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Looking beyond finish line

The Baltimore Sun

The early morning sunlight filtered softly through the barn windows at trainer Tim Tullock's Laurel Park barn as he put his shoulder to that of 3-year-old colt Gattopardo and the two jostled their way down the shedrow, heading for the training track - a place both man and horse have found delight this spring.

"It's a nice feeling to have a horse in the barn like this," Tullock said, a few minutes later, of the colt who might run in May's Preakness.

Tullock smiled as he watched the Johannesburg offspring move sideways as he made his way on the track beneath the guiding hands of exercise rider Scott Hammond.

"He's being a little bit of a dink," Tullock said. "He's feeling pretty good this morning."

Gattopardo will leave Laurel at 3 a.m. tomorrow in a van to Aqueduct in Jamaica, N.Y., where he will run in the $150,000, Grade III Bay Shore Stakes, a seven-furlong test for 3-year-olds.

"Choosing the Bay Shore over the [$750,000, Grade I] Wood Memorial was the prudent thing to do," said Tullock, who came to the decision yesterday in discussions with Gattopardo's owner, Mike Ueltzen.

"He's won twice at this distance. But it is going to be a tough race. It will be the toughest race he's ever been in. It will be the toughest race all these horses have ever been in."

In yesterday's draw, Gattopardo was given the No. 3 post. From that position, Tullock said, he would expect jockey Julian Pimentel to position the colt just off the pace.

Tullock said he has Gattopardo in what he believes to be top form. The horse, who with Pimentel aboard won the Miracle Wood Stakes at Laurel Park last month, had an impressive five-furlong workout at the track Saturday, covering the distance in 58 seconds.

Tullock said Gattopardo trained very well again yesterday morning.

Asked who in tomorrow's race might give his colt trouble, Tullock laughed.

"Take your pick, it's that salty of a race," he said. "But we think we have the best 3-year-old going seven-eighths [of a mile] in the country. We'll find out."

Ueltzen, a Virginia businessman who is president and chief executive officer of The Republic Group, a high-tech export engineering firm dealing in the management of weather radar and satellite systems around the world, is a hands-on owner of his horses and involved in daily decisions.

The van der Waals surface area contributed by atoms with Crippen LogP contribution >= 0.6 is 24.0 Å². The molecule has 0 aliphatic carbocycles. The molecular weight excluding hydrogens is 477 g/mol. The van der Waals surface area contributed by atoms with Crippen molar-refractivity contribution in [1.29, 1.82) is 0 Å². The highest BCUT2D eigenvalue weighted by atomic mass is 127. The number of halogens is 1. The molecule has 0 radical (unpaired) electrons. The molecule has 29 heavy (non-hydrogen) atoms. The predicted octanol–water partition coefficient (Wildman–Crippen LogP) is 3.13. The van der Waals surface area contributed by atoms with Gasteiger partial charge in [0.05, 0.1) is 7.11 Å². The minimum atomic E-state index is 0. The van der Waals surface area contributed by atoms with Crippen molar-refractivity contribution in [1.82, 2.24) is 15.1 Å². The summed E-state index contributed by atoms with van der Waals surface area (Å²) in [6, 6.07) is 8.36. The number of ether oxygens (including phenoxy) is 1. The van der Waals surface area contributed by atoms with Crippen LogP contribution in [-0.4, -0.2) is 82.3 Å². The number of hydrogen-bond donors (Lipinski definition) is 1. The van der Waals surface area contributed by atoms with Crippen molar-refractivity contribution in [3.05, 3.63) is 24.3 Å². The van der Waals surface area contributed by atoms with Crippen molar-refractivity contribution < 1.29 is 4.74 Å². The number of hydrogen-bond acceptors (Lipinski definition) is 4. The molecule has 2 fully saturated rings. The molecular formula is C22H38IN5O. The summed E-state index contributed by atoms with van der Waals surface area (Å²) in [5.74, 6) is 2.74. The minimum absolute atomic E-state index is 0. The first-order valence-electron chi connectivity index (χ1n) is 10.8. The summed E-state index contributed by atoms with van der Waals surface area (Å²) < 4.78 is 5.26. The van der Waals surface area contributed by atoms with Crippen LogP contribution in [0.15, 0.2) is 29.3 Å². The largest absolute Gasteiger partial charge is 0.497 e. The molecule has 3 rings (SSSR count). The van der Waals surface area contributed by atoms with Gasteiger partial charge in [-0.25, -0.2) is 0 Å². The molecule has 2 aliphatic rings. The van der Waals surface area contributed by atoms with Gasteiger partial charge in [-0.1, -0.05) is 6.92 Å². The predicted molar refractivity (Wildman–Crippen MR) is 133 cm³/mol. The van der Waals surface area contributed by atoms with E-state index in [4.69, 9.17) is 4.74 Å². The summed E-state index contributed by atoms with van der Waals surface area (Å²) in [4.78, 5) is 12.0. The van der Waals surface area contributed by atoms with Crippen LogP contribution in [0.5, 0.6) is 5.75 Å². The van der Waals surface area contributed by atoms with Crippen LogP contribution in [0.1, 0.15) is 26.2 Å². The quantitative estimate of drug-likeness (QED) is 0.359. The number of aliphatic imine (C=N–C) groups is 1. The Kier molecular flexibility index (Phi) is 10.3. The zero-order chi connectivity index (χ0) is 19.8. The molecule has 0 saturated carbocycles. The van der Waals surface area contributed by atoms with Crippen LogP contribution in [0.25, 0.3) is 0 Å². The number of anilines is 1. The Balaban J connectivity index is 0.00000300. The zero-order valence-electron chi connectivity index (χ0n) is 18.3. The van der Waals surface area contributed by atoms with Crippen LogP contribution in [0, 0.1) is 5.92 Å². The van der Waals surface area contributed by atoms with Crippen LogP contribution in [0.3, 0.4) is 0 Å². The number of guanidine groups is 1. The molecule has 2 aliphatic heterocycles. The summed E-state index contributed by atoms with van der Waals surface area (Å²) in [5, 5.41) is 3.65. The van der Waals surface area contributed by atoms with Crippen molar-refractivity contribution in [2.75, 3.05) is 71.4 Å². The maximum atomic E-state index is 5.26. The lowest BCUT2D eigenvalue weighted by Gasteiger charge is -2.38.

In the case of Gattopardo, Ueltzen, 62, also owned, raced and bred his mother, Senza Paura, and with the help of a breeding service picked Johannesburg as an excellent match for the mare.

"I keep my mares in Kentucky near their boyfriends," Ueltzen said. "But I don't pick sires. You need at least a database to tell you what horses work well with other. I use the Jack Werk Thoroughbred Service. I asked for the top 10 horses that would be a good "nick" [match] for my mare. It cost me about $600 [for that information]."

And what he got, Ueltzen said, "was the biggest surprise" in his life.

"Did I know I had a nice mare who won stakes races in Delaware Park, Laurel and Philadelphia? Yes," he said. "Did I know I chose a good stallion? Yes. But did I think I'd get a stakes winner good enough to run in the Preakness?

"I've bought a number of nice horses, that's one thing. But to have a homebred like this? No, I never expected that."

If Gattopardo runs well tomorrow, finishing first or a very good second, Tullock said the Preakness will be on his dance card.

An exciting, perhaps scary, thought for an owner. But Ueltzen said for his horse, whose name translates from Portuguese to English as "the leopard," there is no worry.

"Gattopardo's dam, like the leopard, lacks fear," Ueltzen said. "I believe she passed that lack of fear on to this colt."

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